Young entrepreneurs recognized by governor at Centre College
Gov. Steve Beshear shakes hands with Boyle County High School freshman John Daniel and Danville High School junior Alivia Harris of the Young Entrepreneurs Academy following a press conference Thursday in the Isaac Shelby Room at Old Centre on the campus of Centre College. (Clay Jacksonemail@example.com / December 21, 2012)
The local program was the first in the state, which prompted the press conference attended by Beshear and YEA! Executive Director Heather Forbes, who was thrilled to be in Kentucky, despite the bad weather.
“It’s been wonderful,” she said. The program is now being implemented in other schools around the state, which Forbes said had been “exciting” to see.
Beshear echoed those sentiments, adding that he knows entrepreneurship is the future of Kentucky.
“To see these kids at this age, already really excited about this ... that says so much about where we are going as a state,” Beshear said. He encouraged the students to consider companies such as Apple computers or Google, which were begun by entrepreneurs who followed their ideas into fruition.
“They were just like you,” he said, “They made it happen.”
YEA!, which began nationally in 2004, gives the students hands-on experience in running a business. They create business ideas, write plans, conduct research and pitch ideas, leaving the program with an actual business in place.
It also pairs the middle and high school students with small business owners as their instructors. This is credited for having a major impact on the program, because the students are working with individuals who truly understand what it means to run a business.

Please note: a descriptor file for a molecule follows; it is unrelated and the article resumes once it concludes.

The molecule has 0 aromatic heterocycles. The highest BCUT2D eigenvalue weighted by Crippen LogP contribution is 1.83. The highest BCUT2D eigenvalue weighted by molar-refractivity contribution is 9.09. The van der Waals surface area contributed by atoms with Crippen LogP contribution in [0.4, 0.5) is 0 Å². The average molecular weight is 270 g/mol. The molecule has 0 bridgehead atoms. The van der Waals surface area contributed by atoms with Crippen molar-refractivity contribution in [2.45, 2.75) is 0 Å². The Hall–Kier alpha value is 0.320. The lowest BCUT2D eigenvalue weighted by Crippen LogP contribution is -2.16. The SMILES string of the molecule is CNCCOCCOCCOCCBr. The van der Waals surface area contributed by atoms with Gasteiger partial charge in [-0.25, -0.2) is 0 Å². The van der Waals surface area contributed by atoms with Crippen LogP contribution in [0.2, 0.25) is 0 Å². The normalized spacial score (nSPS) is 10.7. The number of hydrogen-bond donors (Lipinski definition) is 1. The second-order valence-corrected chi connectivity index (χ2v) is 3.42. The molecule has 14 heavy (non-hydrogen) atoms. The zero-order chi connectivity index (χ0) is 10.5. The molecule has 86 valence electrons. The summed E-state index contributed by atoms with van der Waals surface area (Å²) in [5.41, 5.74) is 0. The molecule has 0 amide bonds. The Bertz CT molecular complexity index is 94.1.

“We’ve made so much progress. They’re like a sponge,” Ken Harmon, one of the instructors said. He stressed that the children want to be at the classes, and that makes a big difference.
According to Forbes, there is a very rigorous application process to be entered into YEA!, which helps assure the students who are there are the ones who want to be.
The event was also attended by administrators from Danville and Boyle County schools, where the students attend. Acknowledging the YEA! program in these schools is something Bate Middle Principal Amy Galloway said they were more than happy to do.
“I think it’s awesome,” she said. Galloway stressed that these are skills they strive to teach in and out of the classroom.
Despite all of these people, none were prouder than the parents lining the room.
“It’s a really good opportunity that you don’t get in the school curriculum,” said Roger Daniel, who’s son John is a ninth-grader at Boyle County and is a member of the program. Daniel expressed how competent and relatable the instructors are, certain that this positively impacted what the students are learning.
Ed Cortez, the father of Kimberly Cortez, a participant in the program and a senior at Boyle County High School, said he is impressed with the program and what it is teaching his daughter. With the lessons she is learning in the YEA! courses, he said, she now “can conquer anything.”
Kimberly Cortez has partnered with other students, working together on their project to create a line of aluminum bottles, the proceeds of which will go to benefit others in Third World countries where they don’t have access to clean water. She admitted that the program was completely unlike what she had anticipated when she first signed up. However, when she started, she realized just what it meant to be included.
“It’s a great honor to be chosen” she said, explaining that she originally thought she was taking a college course, so this was “much more in-depth” than she anticipated.